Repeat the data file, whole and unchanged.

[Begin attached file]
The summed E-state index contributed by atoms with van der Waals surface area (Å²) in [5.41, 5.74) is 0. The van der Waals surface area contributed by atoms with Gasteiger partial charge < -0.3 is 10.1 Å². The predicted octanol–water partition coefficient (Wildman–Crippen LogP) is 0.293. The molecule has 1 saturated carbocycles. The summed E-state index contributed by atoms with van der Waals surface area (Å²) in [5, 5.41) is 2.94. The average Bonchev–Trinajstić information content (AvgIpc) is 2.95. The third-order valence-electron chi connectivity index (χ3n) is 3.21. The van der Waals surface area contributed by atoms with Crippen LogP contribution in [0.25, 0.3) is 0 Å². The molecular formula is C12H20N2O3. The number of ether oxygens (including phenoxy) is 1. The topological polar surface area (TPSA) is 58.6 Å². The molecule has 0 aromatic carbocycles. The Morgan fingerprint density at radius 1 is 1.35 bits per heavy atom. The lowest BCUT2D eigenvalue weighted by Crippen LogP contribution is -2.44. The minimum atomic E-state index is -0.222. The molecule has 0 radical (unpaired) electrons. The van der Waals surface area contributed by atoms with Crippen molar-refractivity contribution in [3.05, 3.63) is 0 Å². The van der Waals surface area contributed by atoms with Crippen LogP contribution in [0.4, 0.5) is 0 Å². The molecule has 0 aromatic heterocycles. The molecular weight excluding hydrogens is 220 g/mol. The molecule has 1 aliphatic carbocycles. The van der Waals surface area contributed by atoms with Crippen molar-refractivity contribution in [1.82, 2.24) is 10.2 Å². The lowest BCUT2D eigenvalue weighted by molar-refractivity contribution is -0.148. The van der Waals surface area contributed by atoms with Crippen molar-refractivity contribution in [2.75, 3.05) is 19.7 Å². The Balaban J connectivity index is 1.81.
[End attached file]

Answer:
The summed E-state index contributed by atoms with van der Waals surface area (Å²) in [5.41, 5.74) is 0. The van der Waals surface area contributed by atoms with Gasteiger partial charge < -0.3 is 10.1 Å². The predicted octanol–water partition coefficient (Wildman–Crippen LogP) is 0.293. The molecule has 1 saturated carbocycles. The summed E-state index contributed by atoms with van der Waals surface area (Å²) in [5, 5.41) is 2.94. The average Bonchev–Trinajstić information content (AvgIpc) is 2.95. The third-order valence-electron chi connectivity index (χ3n) is 3.21. The van der Waals surface area contributed by atoms with Crippen LogP contribution in [0.25, 0.3) is 0 Å². The molecular formula is C12H20N2O3. The number of ether oxygens (including phenoxy) is 1. The topological polar surface area (TPSA) is 58.6 Å². The molecule has 0 aromatic carbocycles. The Morgan fingerprint density at radius 1 is 1.35 bits per heavy atom. The lowest BCUT2D eigenvalue weighted by Crippen LogP contribution is -2.44. The minimum atomic E-state index is -0.222. The molecule has 0 radical (unpaired) electrons. The van der Waals surface area contributed by atoms with Crippen molar-refractivity contribution in [3.05, 3.63) is 0 Å². The van der Waals surface area contributed by atoms with Crippen LogP contribution in [0.4, 0.5) is 0 Å². The molecule has 0 aromatic heterocycles. The molecular weight excluding hydrogens is 220 g/mol. The molecule has 1 aliphatic carbocycles. The van der Waals surface area contributed by atoms with Crippen molar-refractivity contribution in [1.82, 2.24) is 10.2 Å². The lowest BCUT2D eigenvalue weighted by molar-refractivity contribution is -0.148. The van der Waals surface area contributed by atoms with Crippen molar-refractivity contribution in [2.75, 3.05) is 19.7 Å². The Balaban J connectivity index is 1.81.